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Buckland Abbey is a Grade I listed 700-year-old house in Buckland Monachorum, near Yelverton, Devon, England, noted for its connection with Sir Richard Grenville the Younger and Sir Francis Drake. It is owned by the National Trust.
Buckland Abbey was founded as a Cistercian abbey in 1278 by Amicia, Countess of Devon and was a daughter house of Quarr Abbey, on the Isle of Wight. It was one of the last Cistercian houses founded in England and also the most westerly. The remains of the church are about 37.6 metres (123 ft) long. The width across the transepts is 28 metres (92 ft). The nave and presbytery is 10.1 metres (33 ft) wide.
In the Bishop of Exeter episcopal registers show the abbey managed five granges at Buckland plus the home farm at the abbey. A market and fair at Buckland and Cullompton were granted in 1318. In 1337 King Edward III granted the monks a licence to crenellate.
It remained an abbey until the Dissolution of the Monasteries by King Henry VIII. At this time the revenues were placed at £241 17s. 9d. per annum (equivalent to £163,500 in 2019). The Abbot was given a yearly pension of £60 (equivalent to £40,600 in 2019), and the remaining 12 monks shared £54 10s. 6d.
- Galfridus ca. 1304
- Thomas ca. 1311
- William ca. 1333
- Thomas Wappelegh ca. 1356
- John Bryton 1385
- Walter ca. 1392
- Wiliam Rolff ca. 1442 - 1449
- John Spore 1449 - 1454
- John Hylle 1454 - 1463
- Thomas Olyver 1463 - ????
- John Brandon
- Thomas Whyte ca.1511 - ca.1528
- John Toker or Tucker 1528 - 1539 (afterwards Rector of St Andrew's Church, Buckland Monachorum)
Post monastic history
In 1541 Henry sold Buckland to Sir Richard Grenville the Elder (Sewer of the Chamber to Henry VIII, poet, soldier, last Earl Marshall of Calais) who, working with his son Sir Roger Greynvile (Gentleman of the Privy Chamber of Henry VIII, Captain of the ill-fated Mary Rose), began to convert the abbey into a residence, renaming it Buckland Greynvile. Sir Roger died in 1545 when the Mary Rose heeled over in a sudden squall while the English Fleet was engaged with the French Fleet in the Narrow Sea off Portsmouth. He left a son aged 3, also named Richard Grenville, who completed the conversion in 1575–76. After being owned by the family for 40 years, Buckland Greynvile was sold by Sir Richard the Younger to two intermediaries in 1581, who unknown to Grenyvile, were working for Drake, whom he despised. The abbey is unusual in that the church was retained as the principal component of the new house whilst most of the remainder was demolished, which was a reversal of the normal outcome with this type of redevelopment.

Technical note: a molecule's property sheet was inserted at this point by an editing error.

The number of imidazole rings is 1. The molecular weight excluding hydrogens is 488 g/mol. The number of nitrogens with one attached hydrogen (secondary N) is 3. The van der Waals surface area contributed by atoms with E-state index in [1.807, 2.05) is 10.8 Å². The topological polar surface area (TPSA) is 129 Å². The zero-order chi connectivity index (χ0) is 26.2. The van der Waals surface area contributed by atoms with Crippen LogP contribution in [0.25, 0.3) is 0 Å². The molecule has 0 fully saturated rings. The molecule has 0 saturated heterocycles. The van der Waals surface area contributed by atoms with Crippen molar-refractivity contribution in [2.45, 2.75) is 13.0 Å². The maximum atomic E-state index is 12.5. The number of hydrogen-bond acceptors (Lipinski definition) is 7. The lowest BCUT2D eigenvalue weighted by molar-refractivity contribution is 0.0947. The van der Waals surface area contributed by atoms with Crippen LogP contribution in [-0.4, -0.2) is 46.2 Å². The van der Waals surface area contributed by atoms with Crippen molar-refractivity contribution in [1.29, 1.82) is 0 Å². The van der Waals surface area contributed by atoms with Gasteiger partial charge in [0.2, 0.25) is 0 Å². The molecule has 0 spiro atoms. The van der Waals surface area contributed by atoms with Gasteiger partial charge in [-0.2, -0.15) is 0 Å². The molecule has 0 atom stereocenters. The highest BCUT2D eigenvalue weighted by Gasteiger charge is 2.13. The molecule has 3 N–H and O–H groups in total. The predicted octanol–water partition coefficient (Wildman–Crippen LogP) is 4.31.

Drake lived in the house for 15 years, as did many of his collateral descendants including the Dowager Lady Seaton, Born Elisabeth Fuller-Elliot-Drake, who died on 9 May 1937. She left a life interest to Captain Richard Owen Tapps Gervis Meyrick. In 1946 he sold it to Captain Arthur Rodd, who presented the property to the National Trust in 1947.